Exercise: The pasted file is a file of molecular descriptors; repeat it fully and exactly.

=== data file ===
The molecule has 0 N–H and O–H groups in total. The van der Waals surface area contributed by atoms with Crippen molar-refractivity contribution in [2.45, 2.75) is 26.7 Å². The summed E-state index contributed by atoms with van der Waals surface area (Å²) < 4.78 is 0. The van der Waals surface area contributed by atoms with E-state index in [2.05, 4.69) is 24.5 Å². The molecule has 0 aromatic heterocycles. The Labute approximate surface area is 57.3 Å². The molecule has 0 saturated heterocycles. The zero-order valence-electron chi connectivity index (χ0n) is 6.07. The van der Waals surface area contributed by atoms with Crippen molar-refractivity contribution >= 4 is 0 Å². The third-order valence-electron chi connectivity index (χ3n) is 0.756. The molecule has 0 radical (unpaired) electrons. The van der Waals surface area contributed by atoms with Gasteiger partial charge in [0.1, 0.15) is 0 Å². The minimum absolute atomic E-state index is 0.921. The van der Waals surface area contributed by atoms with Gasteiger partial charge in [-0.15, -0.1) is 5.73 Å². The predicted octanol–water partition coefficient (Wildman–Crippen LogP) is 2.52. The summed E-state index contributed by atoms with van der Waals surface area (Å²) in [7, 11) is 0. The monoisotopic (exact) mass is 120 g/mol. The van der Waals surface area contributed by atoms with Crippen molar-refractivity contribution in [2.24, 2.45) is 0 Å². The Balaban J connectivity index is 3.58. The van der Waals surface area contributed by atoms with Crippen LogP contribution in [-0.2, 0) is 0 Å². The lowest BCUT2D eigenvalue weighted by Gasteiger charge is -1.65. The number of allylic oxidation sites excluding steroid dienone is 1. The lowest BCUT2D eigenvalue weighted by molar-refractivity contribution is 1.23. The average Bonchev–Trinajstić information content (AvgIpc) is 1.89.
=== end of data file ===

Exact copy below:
The molecule has 0 N–H and O–H groups in total. The van der Waals surface area contributed by atoms with Crippen molar-refractivity contribution in [2.45, 2.75) is 26.7 Å². The summed E-state index contributed by atoms with van der Waals surface area (Å²) < 4.78 is 0. The van der Waals surface area contributed by atoms with E-state index in [2.05, 4.69) is 24.5 Å². The molecule has 0 aromatic heterocycles. The Labute approximate surface area is 57.3 Å². The molecule has 0 saturated heterocycles. The zero-order valence-electron chi connectivity index (χ0n) is 6.07. The van der Waals surface area contributed by atoms with Crippen molar-refractivity contribution >= 4 is 0 Å². The third-order valence-electron chi connectivity index (χ3n) is 0.756. The molecule has 0 radical (unpaired) electrons. The van der Waals surface area contributed by atoms with Gasteiger partial charge in [0.1, 0.15) is 0 Å². The minimum absolute atomic E-state index is 0.921. The van der Waals surface area contributed by atoms with Gasteiger partial charge in [-0.15, -0.1) is 5.73 Å². The predicted octanol–water partition coefficient (Wildman–Crippen LogP) is 2.52. The summed E-state index contributed by atoms with van der Waals surface area (Å²) in [7, 11) is 0. The monoisotopic (exact) mass is 120 g/mol. The van der Waals surface area contributed by atoms with Crippen molar-refractivity contribution in [2.24, 2.45) is 0 Å². The Balaban J connectivity index is 3.58. The van der Waals surface area contributed by atoms with Crippen LogP contribution in [-0.2, 0) is 0 Å². The lowest BCUT2D eigenvalue weighted by Gasteiger charge is -1.65. The number of allylic oxidation sites excluding steroid dienone is 1. The lowest BCUT2D eigenvalue weighted by molar-refractivity contribution is 1.23. The average Bonchev–Trinajstić information content (AvgIpc) is 1.89.